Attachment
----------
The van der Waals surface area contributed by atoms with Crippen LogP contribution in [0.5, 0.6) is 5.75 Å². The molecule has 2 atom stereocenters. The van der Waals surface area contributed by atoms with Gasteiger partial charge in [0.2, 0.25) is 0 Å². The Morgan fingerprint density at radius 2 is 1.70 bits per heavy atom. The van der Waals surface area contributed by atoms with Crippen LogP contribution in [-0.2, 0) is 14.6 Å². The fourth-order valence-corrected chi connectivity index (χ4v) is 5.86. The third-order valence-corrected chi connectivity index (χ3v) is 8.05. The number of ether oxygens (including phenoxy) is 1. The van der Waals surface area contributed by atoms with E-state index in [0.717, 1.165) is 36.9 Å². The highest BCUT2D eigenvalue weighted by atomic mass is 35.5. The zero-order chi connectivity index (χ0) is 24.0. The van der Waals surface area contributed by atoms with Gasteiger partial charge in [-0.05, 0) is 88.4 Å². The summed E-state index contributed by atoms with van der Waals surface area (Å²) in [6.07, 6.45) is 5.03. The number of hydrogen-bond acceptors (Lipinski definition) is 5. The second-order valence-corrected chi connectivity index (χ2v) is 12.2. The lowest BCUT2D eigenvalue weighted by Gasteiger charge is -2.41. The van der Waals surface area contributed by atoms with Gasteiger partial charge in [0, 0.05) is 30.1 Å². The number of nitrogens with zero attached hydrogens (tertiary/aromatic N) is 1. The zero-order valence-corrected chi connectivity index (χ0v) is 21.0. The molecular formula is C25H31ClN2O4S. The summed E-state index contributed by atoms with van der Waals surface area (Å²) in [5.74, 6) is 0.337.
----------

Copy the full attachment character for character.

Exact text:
The van der Waals surface area contributed by atoms with Crippen LogP contribution in [0.5, 0.6) is 5.75 Å². The molecule has 2 atom stereocenters. The van der Waals surface area contributed by atoms with Gasteiger partial charge in [0.2, 0.25) is 0 Å². The Morgan fingerprint density at radius 2 is 1.70 bits per heavy atom. The van der Waals surface area contributed by atoms with Crippen LogP contribution in [-0.2, 0) is 14.6 Å². The fourth-order valence-corrected chi connectivity index (χ4v) is 5.86. The third-order valence-corrected chi connectivity index (χ3v) is 8.05. The number of ether oxygens (including phenoxy) is 1. The van der Waals surface area contributed by atoms with E-state index in [0.717, 1.165) is 36.9 Å². The highest BCUT2D eigenvalue weighted by atomic mass is 35.5. The zero-order chi connectivity index (χ0) is 24.0. The van der Waals surface area contributed by atoms with Gasteiger partial charge in [-0.05, 0) is 88.4 Å². The summed E-state index contributed by atoms with van der Waals surface area (Å²) in [6.07, 6.45) is 5.03. The number of hydrogen-bond acceptors (Lipinski definition) is 5. The second-order valence-corrected chi connectivity index (χ2v) is 12.2. The lowest BCUT2D eigenvalue weighted by Gasteiger charge is -2.41. The van der Waals surface area contributed by atoms with Gasteiger partial charge in [0, 0.05) is 30.1 Å². The number of nitrogens with zero attached hydrogens (tertiary/aromatic N) is 1. The zero-order valence-corrected chi connectivity index (χ0v) is 21.0. The molecular formula is C25H31ClN2O4S. The summed E-state index contributed by atoms with van der Waals surface area (Å²) in [5.74, 6) is 0.337.